For the second day running, the feature event here on Thursday was in the balance until its final moment as Unowhatimeanharry, the beaten favourite behind Nichols Canyon in the Stayers’ Hurdle at Cheltenham, turned around the form under a bold ride by Noel Fehily and held off his old rival by a head. Ruby Walsh threw everything into his finish […]
1) Spurs need to keep their heads. But if they can’t …
Won’t someone think of the kids? OK! Will do! But let’s not get too pious: there was something satisfying – nay, gloriously entertaining – about the way Spurs tumbled down the tunnel at Chelsea last season, raging against the dying of the light. Bottom line, we all enjoy a good rammy, providing everyone sticks to slapstick slaps and only feelings get seriously hurt. And hey, at least it showed they cared. There were signs that Tottenham hackles were threatening to rise again against an obdurate Crystal Palace the other night – Kyle Walker and Victor Wanyama were in particularly feisty mood – but while lids rattled in fear of failure, they never quite came whistling off, and Christian Eriksen simmered everyone down soon enough. It was a sign that Spurs have matured, using their passion as fuel to get the job done, as if an eight-game winning streak wasn’t evidence enough. Still, consecutive near misses in the Premier League would be hard to take, and if Arsenal are the team to effectively nix their latest challenge this weekend … well, you don’t need us to join the dots. Should another capital uproar erupt, let’s not be too censorious. Let’s try to understand and – let’s also be honest with ourselves
2) Lukaku to dent Chelsea’s title challenge and impress Conte?
On paper, Sunday’s trip to Everton looks like Chelsea’s most difficult remaining Premier League assignment. If they negotiate it safely they will feel nearly untouchable and perhaps even rile Spurs before the north London derby kicks off. But to do so they will probably have to tighten up at the back. Chelsea have not kept a clean sheet in their last 11 league matches and are about to face Romelu Lukaku, who has scored in each of his last eight home games and is likely to be particularly highly motivated this weekend: Diego Costa, after all, is suddenly back in the scoring groove and could, therefore, yet beat Lukaku to this season’s golden boot award (Lukaku is on 24 league goals, Costa has 19 … and home matches to come against Middlesbrough, Watford and Sunderland). Plus, of course, out-performing Costa would surely make a strong impression on Antonio Conte, who might be looking to replace the striker this summer. PD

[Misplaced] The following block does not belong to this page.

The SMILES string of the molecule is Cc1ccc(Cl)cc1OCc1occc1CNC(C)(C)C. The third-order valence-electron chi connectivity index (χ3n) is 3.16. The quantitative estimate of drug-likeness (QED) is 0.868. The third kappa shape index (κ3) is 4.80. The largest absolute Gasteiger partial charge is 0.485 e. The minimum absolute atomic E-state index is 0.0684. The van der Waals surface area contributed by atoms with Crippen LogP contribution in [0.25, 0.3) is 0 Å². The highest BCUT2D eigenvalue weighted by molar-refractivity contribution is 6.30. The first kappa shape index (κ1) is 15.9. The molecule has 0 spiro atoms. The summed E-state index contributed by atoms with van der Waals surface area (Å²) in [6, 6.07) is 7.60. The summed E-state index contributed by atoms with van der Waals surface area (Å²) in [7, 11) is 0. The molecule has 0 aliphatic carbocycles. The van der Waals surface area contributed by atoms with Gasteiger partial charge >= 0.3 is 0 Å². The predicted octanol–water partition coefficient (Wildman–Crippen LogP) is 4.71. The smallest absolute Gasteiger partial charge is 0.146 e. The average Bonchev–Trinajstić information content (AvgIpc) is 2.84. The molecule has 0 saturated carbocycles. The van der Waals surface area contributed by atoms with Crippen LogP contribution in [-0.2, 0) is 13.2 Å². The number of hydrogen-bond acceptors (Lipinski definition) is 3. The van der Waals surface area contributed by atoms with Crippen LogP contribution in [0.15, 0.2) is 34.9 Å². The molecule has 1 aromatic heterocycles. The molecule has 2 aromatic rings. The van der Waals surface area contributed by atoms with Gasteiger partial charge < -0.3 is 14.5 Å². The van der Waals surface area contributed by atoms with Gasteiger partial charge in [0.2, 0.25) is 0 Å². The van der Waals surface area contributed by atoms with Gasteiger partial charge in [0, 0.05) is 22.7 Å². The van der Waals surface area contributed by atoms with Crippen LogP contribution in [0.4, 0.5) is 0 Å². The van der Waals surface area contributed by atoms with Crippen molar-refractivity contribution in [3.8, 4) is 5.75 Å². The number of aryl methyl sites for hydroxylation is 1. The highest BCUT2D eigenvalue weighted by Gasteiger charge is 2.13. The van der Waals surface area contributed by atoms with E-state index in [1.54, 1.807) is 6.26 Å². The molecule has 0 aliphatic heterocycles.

3) Mignolet starts stretch of four big four games
Forcing Liverpool and their all-at-sea defence to perform on May Day seems like a particularly cruel conceptual joke on the part of the fixture compilers. Liverpool go to Watford with their ever-changing, never-evolving back four having shown no signs of improvement since, ooh, 2012, so there’s little point depending on them to get the side over the line in the hunt for a Champions League place. It’ll be down to the forwards to dig them out of trouble again. But there is a plus point to all this. For many months, the finger was pointed at Simon Mignolet, supposedly radiating unease throughout the team, but he’s been solid enough for some time now, helped by an increased willingness to come off his line and punch. Yet still the goals rain in. Which suggests you could assign Lev Yashin and Dino Zoff to take half the net each and still not feel comfortable putting money on Liverpool successfully keeping out a corner. A big four games coming up for Mignolet, then: should he complete this season’s card without further high-profile calamity, the evidence would stack up in his favour, and against the men in front of him. Jürgen Klopp should therefore decide to make do, and spend every precious pfennig of his summer pot on a top-drawer replacement for the woefully erratic Dejan Lovren instead. SM
4) Will Boro bore City into submission?